As a fan of the Chalet School books and a reader of Little Women I was exposed early on to the notion that slang was somehow bad. Also at about the age of six I used the term ‘real’ instead of ‘really’ in front of my Great Uncle and was accused of sounding American. This was in no uncertain terms communicated to me as being a Bad Thing TM so heavens know what he’d make of my increasing use of the suffix ‘-ass’ which is entirely down to Skimble. I doubt he’d approve.

Growing up as I did in the latter half of 20th century nobody aside from my Great Uncle ever bothered complaining about slang or my use of it. When speaking to a lot of people (especially Goat) the descent towards the LOLCAT is inevitable and we happily repeat adjectives for emphasis (‘Hard work is hard’, ‘strong drink is strong’), use extended sentence grammar (‘Is it can haz be foods tiem naow?’) as well as using pronunciations to push forward the way we’re spelling our words (k thnks bai)…I should possibly say wrdz…sounding moderately idiotic as we do so.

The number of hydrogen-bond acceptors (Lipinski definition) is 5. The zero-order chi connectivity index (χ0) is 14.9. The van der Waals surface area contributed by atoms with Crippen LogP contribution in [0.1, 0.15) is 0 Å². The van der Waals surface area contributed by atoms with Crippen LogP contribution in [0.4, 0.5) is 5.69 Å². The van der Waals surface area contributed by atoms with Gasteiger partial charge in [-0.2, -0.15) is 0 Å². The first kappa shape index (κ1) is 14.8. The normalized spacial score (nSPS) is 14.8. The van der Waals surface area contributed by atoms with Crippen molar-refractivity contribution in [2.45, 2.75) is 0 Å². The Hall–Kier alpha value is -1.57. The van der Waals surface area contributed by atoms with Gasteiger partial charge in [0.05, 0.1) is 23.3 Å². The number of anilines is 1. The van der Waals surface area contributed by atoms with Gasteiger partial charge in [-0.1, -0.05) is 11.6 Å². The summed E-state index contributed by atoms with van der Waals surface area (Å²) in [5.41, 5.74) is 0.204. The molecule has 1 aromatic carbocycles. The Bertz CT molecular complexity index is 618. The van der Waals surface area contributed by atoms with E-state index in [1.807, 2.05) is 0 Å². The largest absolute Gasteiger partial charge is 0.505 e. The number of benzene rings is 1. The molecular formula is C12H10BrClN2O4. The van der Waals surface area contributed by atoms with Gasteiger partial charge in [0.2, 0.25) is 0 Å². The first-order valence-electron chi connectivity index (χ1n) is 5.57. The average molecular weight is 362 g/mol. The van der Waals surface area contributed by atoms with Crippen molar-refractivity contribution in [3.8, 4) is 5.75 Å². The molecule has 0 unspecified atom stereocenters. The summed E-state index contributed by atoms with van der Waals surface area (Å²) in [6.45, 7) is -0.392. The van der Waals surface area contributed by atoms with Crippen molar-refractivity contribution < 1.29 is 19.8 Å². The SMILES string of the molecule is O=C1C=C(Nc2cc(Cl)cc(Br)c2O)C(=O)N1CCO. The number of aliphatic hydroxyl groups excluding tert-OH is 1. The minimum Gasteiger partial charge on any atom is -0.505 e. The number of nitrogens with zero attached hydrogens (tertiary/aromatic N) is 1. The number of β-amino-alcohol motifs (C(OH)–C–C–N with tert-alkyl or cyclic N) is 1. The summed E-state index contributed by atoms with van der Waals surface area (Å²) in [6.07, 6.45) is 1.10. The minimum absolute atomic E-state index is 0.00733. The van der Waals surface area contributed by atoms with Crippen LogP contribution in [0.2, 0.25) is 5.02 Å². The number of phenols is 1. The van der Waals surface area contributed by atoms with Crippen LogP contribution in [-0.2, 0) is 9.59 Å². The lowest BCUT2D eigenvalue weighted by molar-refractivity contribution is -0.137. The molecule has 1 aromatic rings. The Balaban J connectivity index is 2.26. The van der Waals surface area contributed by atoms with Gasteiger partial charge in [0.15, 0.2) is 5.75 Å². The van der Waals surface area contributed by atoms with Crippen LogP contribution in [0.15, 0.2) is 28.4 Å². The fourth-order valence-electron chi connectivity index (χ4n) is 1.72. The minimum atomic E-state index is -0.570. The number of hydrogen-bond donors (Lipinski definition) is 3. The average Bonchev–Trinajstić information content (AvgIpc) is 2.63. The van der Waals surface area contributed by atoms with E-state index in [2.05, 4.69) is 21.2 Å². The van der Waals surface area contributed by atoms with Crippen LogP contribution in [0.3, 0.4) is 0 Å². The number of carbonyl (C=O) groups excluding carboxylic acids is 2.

This is merely an introduction, so that people understand the context of my next few thoughts. I am going away for a Yellow Sign weekend, the weekend after next. I shall be roleplaying a commerical art historian from 1932, she’s the ‘inside man’ for a heist on a Warehouse in Liverpool full of art treasures – and who knows what else!

Now, I’ve got the accent sorted thanks to my beloved Joyce but an accent doesn’t put you right back in period so much as sounding as though you fit there. People don’t talk properly unless their Great Uncles et al are listening. I’ve been looking up the slang so I can declare myself to be ready for a weekend of hoofing (dancing), kindly request someone to take an ankle(walk) with me, or say ‘Mister, the bank’s closed’ when I want Mr Grey (the Jellicle) to stop kissing me. It was actually surprisingly easy to pick up much of the slang as a lot of it is if not current then recognisable from hearing older people use it (or MoT, who clearly reads too much Wodehouse).

When I got to the use of the suffixes ‘-ski’ and ‘-avous’ to be used at will on the end of any word and having to be used in answer to a question which contains them (Would you like a drinkski? Would I everski!) I found myself thinking, why would anyone use such ridiculous phraseology?

k thnks bai!

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